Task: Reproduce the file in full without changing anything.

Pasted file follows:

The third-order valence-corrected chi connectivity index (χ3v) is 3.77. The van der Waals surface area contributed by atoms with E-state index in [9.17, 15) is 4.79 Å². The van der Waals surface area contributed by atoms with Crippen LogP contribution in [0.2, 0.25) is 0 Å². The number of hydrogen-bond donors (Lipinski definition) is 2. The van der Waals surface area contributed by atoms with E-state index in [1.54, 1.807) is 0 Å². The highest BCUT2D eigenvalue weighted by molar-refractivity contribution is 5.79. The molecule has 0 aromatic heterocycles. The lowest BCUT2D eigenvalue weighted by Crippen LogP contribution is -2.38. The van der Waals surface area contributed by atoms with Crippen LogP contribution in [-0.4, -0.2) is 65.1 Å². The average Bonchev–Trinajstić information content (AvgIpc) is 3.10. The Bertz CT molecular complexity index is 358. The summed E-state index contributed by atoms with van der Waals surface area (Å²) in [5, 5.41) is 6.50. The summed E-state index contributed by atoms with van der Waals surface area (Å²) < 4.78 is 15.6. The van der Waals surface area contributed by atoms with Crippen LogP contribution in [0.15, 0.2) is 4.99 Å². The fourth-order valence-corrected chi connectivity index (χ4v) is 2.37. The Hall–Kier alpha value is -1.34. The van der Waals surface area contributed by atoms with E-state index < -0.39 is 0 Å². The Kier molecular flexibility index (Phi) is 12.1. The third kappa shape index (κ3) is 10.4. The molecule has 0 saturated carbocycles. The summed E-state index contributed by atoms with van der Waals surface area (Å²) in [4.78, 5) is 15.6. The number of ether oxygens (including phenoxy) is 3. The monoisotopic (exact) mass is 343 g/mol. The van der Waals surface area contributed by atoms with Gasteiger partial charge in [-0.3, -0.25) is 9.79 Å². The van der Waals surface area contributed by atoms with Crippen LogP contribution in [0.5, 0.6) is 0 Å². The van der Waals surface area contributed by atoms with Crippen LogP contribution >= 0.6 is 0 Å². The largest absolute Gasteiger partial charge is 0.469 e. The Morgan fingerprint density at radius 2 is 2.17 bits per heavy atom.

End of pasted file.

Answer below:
The third-order valence-corrected chi connectivity index (χ3v) is 3.77. The van der Waals surface area contributed by atoms with E-state index in [9.17, 15) is 4.79 Å². The van der Waals surface area contributed by atoms with Crippen LogP contribution in [0.2, 0.25) is 0 Å². The number of hydrogen-bond donors (Lipinski definition) is 2. The van der Waals surface area contributed by atoms with E-state index in [1.54, 1.807) is 0 Å². The highest BCUT2D eigenvalue weighted by molar-refractivity contribution is 5.79. The molecule has 0 aromatic heterocycles. The lowest BCUT2D eigenvalue weighted by Crippen LogP contribution is -2.38. The van der Waals surface area contributed by atoms with Crippen LogP contribution in [-0.4, -0.2) is 65.1 Å². The average Bonchev–Trinajstić information content (AvgIpc) is 3.10. The Bertz CT molecular complexity index is 358. The summed E-state index contributed by atoms with van der Waals surface area (Å²) in [5, 5.41) is 6.50. The summed E-state index contributed by atoms with van der Waals surface area (Å²) < 4.78 is 15.6. The van der Waals surface area contributed by atoms with Crippen LogP contribution in [0.15, 0.2) is 4.99 Å². The fourth-order valence-corrected chi connectivity index (χ4v) is 2.37. The Hall–Kier alpha value is -1.34. The van der Waals surface area contributed by atoms with E-state index < -0.39 is 0 Å². The Kier molecular flexibility index (Phi) is 12.1. The third kappa shape index (κ3) is 10.4. The molecule has 0 saturated carbocycles. The summed E-state index contributed by atoms with van der Waals surface area (Å²) in [4.78, 5) is 15.6. The number of ether oxygens (including phenoxy) is 3. The monoisotopic (exact) mass is 343 g/mol. The van der Waals surface area contributed by atoms with Gasteiger partial charge in [-0.3, -0.25) is 9.79 Å². The van der Waals surface area contributed by atoms with Crippen LogP contribution in [0.5, 0.6) is 0 Å². The van der Waals surface area contributed by atoms with Crippen LogP contribution >= 0.6 is 0 Å². The largest absolute Gasteiger partial charge is 0.469 e. The Morgan fingerprint density at radius 2 is 2.17 bits per heavy atom.